If you're flying to Portland, Delta offers rates starting at $263 round-trip starting later this month. Alaska offers nonstop service for as little as $255 round-trip — but on only a couple of days in October (Oct. 3 and Oct. 14). More seats are available at $295 round-trip, before prices go up in November. Delta's $263 round-trip fare is available through Feb. 14. Keep in mind that fares change all the time. I would not be surprised if Alaska added more discount seats before this sale is over on Sept. 17.
The cheapest ticket to California is into Sacramento on Delta, for $259 round-trip. But Anchorage-Los Angeles is just a few dollars more: $287 round-trip on Delta. If you can catch the nonstop on Alaska Air, it's just $278 round-trip. Keep in mind Alaska's flights are red-eye in both directions. The return flight from L.A. to Anchorage gets in at 4:09 a.m.
Delta and United offer flights from Anchorage to San Diego for just $295 round-trip. Or, you can fly to Las Vegas from Anchorage for $295 round-trip on Delta, United or Alaska.
Fairbanks flyers get a break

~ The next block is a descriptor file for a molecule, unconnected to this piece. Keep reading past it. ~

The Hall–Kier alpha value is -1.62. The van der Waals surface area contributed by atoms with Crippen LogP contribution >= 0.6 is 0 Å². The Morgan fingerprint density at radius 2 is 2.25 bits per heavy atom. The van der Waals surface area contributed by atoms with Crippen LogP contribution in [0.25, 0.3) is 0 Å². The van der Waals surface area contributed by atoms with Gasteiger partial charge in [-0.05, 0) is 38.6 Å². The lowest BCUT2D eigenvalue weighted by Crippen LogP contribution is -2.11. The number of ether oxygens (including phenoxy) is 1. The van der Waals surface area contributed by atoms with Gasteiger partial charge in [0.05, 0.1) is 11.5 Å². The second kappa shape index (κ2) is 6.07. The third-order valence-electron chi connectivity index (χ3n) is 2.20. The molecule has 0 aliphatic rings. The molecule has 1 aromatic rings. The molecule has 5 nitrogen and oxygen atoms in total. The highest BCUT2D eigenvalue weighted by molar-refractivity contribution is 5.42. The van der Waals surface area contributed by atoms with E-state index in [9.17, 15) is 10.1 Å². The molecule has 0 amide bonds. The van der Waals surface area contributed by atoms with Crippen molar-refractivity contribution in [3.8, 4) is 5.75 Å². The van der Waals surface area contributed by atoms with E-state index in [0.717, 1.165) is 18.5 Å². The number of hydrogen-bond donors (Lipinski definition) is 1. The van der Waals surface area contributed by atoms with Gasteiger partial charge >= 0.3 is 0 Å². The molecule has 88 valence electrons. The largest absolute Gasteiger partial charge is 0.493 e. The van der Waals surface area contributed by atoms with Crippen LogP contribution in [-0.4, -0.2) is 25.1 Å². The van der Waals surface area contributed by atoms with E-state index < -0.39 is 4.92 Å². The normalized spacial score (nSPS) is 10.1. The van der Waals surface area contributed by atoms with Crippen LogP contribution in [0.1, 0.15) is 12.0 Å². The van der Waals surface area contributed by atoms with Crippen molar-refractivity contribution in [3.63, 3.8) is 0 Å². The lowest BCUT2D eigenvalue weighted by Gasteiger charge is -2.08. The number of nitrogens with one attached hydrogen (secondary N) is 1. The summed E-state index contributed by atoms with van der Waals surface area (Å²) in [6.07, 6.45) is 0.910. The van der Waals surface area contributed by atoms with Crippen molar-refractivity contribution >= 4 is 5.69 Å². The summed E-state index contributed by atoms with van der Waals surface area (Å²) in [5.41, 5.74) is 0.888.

These West Coast cities have been on sale all summer long. But this sale is a little different, because it includes cities that are rarely on sale: Lexington, Kentucky ($405 round-trip on United), and West Palm Beach, Florida ($413 round-trip on Delta).
In fact, you can throw a dart at much of the eastern U.S. and the chances are good that the small-town airport closest to the dart is on sale: Springfield, Missouri ($405 round-trip on United), Evansville, Indiana ($413 round-trip on Delta), or Syracuse, New York ($405 round-trip on United).
Even travelers from Fairbanks can play this game. That's because Delta upgraded its winter service from a smaller jet (operated by a regional partner) to an Airbus 319 operated by Delta pilots and crew. The 319 model is smaller (126 seats) than an A320 or a 737, but it means 50 more seats are available each day, all winter long.